The political class, which wallows in populism and moralizing, has done little to purge the Constitution of these illiberal insertions. In fact, they sought to increase the scope of these constitutional measures.
Prime Minister Narendra Modi spoke about the importance of basic duties. In December 2019, he said: “Rights and responsibilities go hand in hand. Mahatma Gandhi explained this relationship well… Let us think about how we can fulfill the duties enshrined in our Constitution. He added, “We cannot preserve our rights without assuming our responsibilities.”
On the same day, Vice President Mr. Venkaiah Naidu said, “I suggest that Core Duties should be included in the curriculum at an appropriate level, the list of Core Duties should be displayed in all educational institutions, offices and public places across the countryside; and we must reach out to young people through appropriate campaigns.
In a newspaper article, former Justice Minister Ravi Shankar Prasad urged citizens to remember their basic duties just as they remember their basic rights.
Obviously, the whole political class loves the vile provisions of 42n/a Amendment. Congress brought them in; and even when in Opposition he tried to perpetuate the Amendment. The Bharatiya Janata Party adopted the illiberal provisions. While Indira Gandhi introduced the 10 fundamental duties, Atal Bihari Vajpayee introduced the 11and one in 2002.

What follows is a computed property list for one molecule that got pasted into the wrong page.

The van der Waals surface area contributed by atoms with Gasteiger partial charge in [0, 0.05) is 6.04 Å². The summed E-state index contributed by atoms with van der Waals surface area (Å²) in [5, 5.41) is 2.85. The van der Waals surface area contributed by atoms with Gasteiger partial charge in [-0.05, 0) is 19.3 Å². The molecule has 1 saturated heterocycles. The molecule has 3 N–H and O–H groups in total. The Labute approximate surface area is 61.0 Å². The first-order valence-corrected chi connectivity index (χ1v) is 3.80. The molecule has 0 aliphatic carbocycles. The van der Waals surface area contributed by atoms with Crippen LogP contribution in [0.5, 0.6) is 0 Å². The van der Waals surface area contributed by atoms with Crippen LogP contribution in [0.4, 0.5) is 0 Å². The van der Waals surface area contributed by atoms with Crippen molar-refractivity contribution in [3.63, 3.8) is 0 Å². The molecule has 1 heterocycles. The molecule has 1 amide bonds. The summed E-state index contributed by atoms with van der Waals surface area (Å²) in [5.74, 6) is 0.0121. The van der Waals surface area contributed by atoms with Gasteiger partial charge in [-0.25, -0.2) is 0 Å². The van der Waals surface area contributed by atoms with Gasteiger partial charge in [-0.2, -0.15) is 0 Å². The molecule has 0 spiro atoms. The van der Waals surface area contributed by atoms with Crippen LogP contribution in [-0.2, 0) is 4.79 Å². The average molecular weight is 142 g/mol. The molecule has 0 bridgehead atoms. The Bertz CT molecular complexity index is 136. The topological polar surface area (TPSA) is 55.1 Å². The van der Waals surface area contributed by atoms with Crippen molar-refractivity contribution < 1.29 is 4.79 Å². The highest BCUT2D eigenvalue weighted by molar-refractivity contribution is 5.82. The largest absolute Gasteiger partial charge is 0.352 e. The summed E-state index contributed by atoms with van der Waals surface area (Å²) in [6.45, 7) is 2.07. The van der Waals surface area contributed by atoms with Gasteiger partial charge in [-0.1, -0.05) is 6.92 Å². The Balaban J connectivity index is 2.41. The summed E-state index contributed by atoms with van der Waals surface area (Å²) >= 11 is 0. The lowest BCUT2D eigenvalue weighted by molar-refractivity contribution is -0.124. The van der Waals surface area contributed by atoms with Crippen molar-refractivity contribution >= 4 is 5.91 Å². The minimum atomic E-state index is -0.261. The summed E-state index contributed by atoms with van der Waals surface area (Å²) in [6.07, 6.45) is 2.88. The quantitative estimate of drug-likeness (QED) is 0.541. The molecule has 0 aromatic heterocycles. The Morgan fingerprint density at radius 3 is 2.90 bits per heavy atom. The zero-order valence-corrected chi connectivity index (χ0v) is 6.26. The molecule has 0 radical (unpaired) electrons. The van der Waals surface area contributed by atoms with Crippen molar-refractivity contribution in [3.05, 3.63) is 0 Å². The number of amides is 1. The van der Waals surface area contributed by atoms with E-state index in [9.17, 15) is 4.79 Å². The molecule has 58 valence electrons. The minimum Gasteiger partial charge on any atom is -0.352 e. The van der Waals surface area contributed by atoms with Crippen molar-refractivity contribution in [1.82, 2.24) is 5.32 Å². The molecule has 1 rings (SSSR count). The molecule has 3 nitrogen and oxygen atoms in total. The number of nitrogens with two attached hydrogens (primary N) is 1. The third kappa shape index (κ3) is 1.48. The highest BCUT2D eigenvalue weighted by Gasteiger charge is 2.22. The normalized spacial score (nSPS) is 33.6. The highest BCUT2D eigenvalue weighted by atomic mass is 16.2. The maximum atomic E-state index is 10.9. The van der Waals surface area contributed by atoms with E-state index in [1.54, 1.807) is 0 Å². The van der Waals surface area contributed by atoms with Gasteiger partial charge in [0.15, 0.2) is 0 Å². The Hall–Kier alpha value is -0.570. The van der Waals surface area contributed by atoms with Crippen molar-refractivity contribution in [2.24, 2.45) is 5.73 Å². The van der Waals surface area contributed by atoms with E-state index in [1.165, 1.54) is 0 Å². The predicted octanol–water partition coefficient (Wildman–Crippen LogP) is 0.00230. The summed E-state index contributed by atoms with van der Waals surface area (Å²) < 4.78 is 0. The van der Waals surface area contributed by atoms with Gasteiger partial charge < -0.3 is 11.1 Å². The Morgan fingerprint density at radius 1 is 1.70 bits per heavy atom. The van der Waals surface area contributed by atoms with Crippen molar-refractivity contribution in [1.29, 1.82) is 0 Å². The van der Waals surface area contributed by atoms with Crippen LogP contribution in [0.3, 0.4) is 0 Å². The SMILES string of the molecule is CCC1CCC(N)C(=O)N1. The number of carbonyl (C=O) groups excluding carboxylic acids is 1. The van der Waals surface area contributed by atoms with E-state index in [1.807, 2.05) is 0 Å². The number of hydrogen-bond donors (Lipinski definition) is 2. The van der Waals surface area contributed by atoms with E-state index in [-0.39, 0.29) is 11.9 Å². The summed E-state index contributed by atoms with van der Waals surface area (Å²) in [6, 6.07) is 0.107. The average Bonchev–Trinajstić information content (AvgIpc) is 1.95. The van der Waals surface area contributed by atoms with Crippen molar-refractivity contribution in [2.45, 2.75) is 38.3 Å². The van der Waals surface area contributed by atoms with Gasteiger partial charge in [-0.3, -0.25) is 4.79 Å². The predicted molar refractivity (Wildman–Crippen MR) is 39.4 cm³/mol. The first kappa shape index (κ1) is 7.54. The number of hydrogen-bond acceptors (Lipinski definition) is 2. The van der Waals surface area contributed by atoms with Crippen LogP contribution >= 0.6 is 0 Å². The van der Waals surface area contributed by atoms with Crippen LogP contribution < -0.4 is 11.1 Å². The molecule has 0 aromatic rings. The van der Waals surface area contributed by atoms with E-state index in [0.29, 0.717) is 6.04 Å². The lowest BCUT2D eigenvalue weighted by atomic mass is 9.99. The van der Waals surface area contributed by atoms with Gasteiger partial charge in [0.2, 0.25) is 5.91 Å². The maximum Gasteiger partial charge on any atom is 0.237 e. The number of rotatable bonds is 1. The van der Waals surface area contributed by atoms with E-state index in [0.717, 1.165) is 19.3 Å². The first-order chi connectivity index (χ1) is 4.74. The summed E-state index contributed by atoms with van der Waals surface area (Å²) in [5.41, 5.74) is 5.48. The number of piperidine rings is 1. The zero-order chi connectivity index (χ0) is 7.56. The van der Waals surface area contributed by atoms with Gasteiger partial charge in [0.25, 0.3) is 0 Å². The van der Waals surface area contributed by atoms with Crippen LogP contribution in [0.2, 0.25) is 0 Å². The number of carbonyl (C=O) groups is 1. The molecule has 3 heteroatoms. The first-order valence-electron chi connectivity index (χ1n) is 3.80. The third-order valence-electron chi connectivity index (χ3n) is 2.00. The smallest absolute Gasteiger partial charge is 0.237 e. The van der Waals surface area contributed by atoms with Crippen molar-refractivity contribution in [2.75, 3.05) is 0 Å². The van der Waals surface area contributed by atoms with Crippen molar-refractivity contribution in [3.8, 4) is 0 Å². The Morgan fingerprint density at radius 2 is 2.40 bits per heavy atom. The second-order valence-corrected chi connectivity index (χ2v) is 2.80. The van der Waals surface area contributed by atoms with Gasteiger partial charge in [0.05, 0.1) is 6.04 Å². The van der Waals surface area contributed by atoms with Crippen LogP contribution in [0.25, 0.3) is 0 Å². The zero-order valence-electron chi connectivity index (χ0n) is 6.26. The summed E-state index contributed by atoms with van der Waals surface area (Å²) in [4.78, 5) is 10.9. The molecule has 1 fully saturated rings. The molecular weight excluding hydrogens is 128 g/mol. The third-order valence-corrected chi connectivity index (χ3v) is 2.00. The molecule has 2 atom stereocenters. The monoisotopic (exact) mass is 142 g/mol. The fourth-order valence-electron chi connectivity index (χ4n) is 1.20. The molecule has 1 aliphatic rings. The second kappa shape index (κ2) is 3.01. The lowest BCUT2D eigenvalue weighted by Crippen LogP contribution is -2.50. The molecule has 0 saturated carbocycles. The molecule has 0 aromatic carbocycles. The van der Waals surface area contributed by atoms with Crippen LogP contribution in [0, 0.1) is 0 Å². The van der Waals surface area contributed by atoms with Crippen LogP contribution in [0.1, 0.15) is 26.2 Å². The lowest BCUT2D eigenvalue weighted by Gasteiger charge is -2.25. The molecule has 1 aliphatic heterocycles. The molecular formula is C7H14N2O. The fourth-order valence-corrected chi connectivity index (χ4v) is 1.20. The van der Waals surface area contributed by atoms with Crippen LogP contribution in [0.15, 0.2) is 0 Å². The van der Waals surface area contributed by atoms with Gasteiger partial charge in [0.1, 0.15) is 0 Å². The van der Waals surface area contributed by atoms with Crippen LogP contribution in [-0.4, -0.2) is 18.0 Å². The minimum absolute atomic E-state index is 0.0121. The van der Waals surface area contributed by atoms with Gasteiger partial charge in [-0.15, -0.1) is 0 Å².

As if the chicanery of politicians were not enough, we now have the perspective of activists demanding legally imposed duties from citizens. “There have been instances where basic duties have been brazenly flouted by the people, including judicial officers, and which in turn have resulted in the violation of the basic rights of other citizens,” PIL said.
The petitioner reportedly brought to the attention of the Supreme Court the growing tendency of people to block roads and highways while protesting and said it was time to “strike a balance between civil rights, liberties and liberties and civic obligations”.